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1 October 2008 Nuclear Transfer-Mediated Rescue of the Nuclear Genome of Nonviable Mouse Cells Frozen Without Cryoprotectant
Jinsong Li, Peter Mombaerts
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Nuclear transfer (NT) provides an opportunity for clonal amplification of a nuclear genome of interest. Here, we report NT-mediated reprogramming with frozen mouse cells that were nonviable because they were frozen at −80°C for up to 342 days without a cryoprotectant. We derived eight embryonic stem (ES) cell lines from cloned blastocysts by conventional NT procedure and five ntES (nuclear transfer embryonic stem) cell lines by a modified NT procedure in which a whole cell instead of a nucleus was injected into an enucleated oocyte. Chromosome analysis revealed that 12 of 13 ntES cell lines have normal karyotypes. On injection of ntES cells into tetraploid blastocysts to generate clonal mice that are nearly completely ntES-cell derived, live pups were obtained; four clonal mice survived until adulthood. On injection of ntES cells into diploid blastocysts, chimeric mice with a high somatic ES cell contribution were generated; germ-line transmission was obtained. Our findings indicate that chromosome stability and genomic integrity can be maintained in mouse somatic cells after freezing without cryoprotection and that NT and ES cell techniques can rescue the genome of these cells.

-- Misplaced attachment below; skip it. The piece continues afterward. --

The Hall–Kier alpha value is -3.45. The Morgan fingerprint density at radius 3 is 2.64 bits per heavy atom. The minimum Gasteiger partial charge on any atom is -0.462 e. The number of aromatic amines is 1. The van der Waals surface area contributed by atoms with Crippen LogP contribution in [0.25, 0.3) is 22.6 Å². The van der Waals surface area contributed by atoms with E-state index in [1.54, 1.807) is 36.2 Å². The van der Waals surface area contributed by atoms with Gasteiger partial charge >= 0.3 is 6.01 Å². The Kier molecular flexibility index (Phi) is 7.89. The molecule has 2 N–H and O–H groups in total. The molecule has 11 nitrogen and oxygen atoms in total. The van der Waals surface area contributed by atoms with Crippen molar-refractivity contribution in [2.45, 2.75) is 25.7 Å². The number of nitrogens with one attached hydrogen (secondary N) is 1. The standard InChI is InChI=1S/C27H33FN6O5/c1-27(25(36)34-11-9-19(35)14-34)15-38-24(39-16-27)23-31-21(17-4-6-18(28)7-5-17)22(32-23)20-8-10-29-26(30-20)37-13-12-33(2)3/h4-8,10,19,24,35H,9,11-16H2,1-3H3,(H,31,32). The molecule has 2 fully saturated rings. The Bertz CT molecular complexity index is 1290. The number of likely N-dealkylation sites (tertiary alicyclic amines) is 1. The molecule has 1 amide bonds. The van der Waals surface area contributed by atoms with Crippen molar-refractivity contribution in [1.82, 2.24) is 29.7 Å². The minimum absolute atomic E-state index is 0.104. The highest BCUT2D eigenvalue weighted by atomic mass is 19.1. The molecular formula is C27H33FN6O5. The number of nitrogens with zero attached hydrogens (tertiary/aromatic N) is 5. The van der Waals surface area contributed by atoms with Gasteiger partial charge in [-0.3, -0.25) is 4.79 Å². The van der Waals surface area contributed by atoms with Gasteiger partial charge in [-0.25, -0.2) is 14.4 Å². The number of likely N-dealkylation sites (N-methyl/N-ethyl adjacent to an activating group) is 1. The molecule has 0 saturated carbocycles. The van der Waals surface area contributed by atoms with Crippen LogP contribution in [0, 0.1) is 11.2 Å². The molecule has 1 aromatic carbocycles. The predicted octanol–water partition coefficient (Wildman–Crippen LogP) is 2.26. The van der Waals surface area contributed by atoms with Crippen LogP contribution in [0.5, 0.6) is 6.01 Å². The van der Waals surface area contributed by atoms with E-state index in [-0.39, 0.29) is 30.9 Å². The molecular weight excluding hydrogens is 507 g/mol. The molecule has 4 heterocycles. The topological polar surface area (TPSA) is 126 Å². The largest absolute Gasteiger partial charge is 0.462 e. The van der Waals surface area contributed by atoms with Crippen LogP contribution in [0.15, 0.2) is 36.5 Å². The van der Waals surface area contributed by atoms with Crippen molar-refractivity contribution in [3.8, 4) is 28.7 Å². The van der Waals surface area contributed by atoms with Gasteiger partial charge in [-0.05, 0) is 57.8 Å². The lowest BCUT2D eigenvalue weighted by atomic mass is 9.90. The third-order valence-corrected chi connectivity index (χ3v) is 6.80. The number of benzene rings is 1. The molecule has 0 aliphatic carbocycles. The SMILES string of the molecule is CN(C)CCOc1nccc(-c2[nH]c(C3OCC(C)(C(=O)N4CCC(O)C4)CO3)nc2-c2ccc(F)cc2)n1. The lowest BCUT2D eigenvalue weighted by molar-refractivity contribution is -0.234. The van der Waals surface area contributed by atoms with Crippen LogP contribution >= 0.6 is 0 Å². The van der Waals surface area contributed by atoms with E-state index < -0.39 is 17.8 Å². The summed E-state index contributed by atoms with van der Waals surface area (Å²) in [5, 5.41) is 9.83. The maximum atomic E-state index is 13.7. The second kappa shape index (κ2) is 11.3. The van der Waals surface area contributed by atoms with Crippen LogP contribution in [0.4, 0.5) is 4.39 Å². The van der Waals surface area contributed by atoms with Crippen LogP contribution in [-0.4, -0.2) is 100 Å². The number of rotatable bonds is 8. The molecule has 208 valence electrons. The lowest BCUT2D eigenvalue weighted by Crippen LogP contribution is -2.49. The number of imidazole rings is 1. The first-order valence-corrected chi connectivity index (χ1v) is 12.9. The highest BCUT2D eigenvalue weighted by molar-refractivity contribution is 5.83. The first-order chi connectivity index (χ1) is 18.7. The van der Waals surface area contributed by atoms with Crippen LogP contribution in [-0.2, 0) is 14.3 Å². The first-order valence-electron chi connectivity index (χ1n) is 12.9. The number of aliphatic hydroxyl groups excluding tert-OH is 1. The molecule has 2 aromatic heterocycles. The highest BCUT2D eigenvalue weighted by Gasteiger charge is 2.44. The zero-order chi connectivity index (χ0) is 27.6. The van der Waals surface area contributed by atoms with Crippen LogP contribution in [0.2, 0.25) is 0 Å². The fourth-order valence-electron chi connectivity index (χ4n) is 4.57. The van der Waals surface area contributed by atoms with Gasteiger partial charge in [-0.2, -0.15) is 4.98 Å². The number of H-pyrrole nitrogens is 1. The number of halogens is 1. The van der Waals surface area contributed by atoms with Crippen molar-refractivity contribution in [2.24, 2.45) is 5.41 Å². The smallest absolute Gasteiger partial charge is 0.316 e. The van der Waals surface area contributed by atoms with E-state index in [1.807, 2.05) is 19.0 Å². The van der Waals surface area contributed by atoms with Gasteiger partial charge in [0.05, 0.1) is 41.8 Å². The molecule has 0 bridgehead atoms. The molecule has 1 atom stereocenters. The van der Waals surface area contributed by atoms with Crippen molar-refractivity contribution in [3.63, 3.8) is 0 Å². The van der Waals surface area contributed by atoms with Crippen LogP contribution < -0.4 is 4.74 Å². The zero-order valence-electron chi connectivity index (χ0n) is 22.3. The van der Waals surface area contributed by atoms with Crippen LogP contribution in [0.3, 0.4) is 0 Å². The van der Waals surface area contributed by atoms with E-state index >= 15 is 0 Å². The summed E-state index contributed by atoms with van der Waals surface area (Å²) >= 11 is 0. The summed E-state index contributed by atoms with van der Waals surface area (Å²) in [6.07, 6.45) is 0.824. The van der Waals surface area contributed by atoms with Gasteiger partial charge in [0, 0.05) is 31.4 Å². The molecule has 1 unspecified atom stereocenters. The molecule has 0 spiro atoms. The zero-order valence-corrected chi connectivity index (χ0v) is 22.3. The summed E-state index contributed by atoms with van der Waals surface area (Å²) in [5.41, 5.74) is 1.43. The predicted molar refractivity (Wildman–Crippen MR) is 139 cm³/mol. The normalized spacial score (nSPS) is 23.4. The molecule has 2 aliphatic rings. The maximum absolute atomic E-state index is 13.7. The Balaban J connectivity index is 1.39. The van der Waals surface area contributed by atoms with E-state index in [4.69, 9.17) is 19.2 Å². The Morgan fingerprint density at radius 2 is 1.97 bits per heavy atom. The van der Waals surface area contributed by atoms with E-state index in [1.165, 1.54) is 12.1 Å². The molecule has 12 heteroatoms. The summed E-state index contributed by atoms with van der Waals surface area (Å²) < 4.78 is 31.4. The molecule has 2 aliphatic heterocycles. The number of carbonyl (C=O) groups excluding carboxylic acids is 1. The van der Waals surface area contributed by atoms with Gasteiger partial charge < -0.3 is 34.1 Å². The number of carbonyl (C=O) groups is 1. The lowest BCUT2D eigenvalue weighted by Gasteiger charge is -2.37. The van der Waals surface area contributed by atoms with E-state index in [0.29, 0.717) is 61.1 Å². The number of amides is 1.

Jinsong Li and Peter Mombaerts "Nuclear Transfer-Mediated Rescue of the Nuclear Genome of Nonviable Mouse Cells Frozen Without Cryoprotectant," Biology of Reproduction 79(4), 588-593, (1 October 2008).
Received: 30 March 2008; Accepted: 1 May 2008; Published: 1 October 2008

assisted reproductive technology
cumulus cells
embryonic stem cell
mouse cloning
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